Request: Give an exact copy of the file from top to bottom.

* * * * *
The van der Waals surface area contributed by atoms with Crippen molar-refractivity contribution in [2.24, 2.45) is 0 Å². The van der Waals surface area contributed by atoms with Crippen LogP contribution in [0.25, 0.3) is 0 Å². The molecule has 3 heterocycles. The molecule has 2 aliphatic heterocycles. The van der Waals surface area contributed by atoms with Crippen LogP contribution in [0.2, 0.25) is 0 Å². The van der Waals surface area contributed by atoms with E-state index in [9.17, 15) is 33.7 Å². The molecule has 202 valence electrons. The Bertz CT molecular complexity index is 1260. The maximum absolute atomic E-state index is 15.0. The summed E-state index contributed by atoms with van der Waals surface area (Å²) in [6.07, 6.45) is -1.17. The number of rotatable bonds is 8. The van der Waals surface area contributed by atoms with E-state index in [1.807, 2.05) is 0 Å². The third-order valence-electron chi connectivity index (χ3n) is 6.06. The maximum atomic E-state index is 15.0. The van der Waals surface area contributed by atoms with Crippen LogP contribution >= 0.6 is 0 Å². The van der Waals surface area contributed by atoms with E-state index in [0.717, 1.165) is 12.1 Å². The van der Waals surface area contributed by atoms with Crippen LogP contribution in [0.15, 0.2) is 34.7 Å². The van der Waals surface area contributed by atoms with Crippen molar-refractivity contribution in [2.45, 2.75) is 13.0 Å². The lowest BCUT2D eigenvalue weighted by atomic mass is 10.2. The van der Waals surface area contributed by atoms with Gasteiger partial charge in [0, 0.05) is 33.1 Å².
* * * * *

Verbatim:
The van der Waals surface area contributed by atoms with Crippen molar-refractivity contribution in [2.24, 2.45) is 0 Å². The van der Waals surface area contributed by atoms with Crippen LogP contribution in [0.25, 0.3) is 0 Å². The molecule has 3 heterocycles. The molecule has 2 aliphatic heterocycles. The van der Waals surface area contributed by atoms with Crippen LogP contribution in [0.2, 0.25) is 0 Å². The van der Waals surface area contributed by atoms with E-state index in [9.17, 15) is 33.7 Å². The molecule has 202 valence electrons. The Bertz CT molecular complexity index is 1260. The maximum absolute atomic E-state index is 15.0. The summed E-state index contributed by atoms with van der Waals surface area (Å²) in [6.07, 6.45) is -1.17. The number of rotatable bonds is 8. The van der Waals surface area contributed by atoms with E-state index in [1.807, 2.05) is 0 Å². The third-order valence-electron chi connectivity index (χ3n) is 6.06. The maximum atomic E-state index is 15.0. The van der Waals surface area contributed by atoms with Crippen LogP contribution >= 0.6 is 0 Å². The van der Waals surface area contributed by atoms with E-state index in [0.717, 1.165) is 12.1 Å². The van der Waals surface area contributed by atoms with Crippen LogP contribution in [0.15, 0.2) is 34.7 Å². The van der Waals surface area contributed by atoms with Crippen molar-refractivity contribution in [2.45, 2.75) is 13.0 Å². The lowest BCUT2D eigenvalue weighted by atomic mass is 10.2. The van der Waals surface area contributed by atoms with Gasteiger partial charge in [0, 0.05) is 33.1 Å².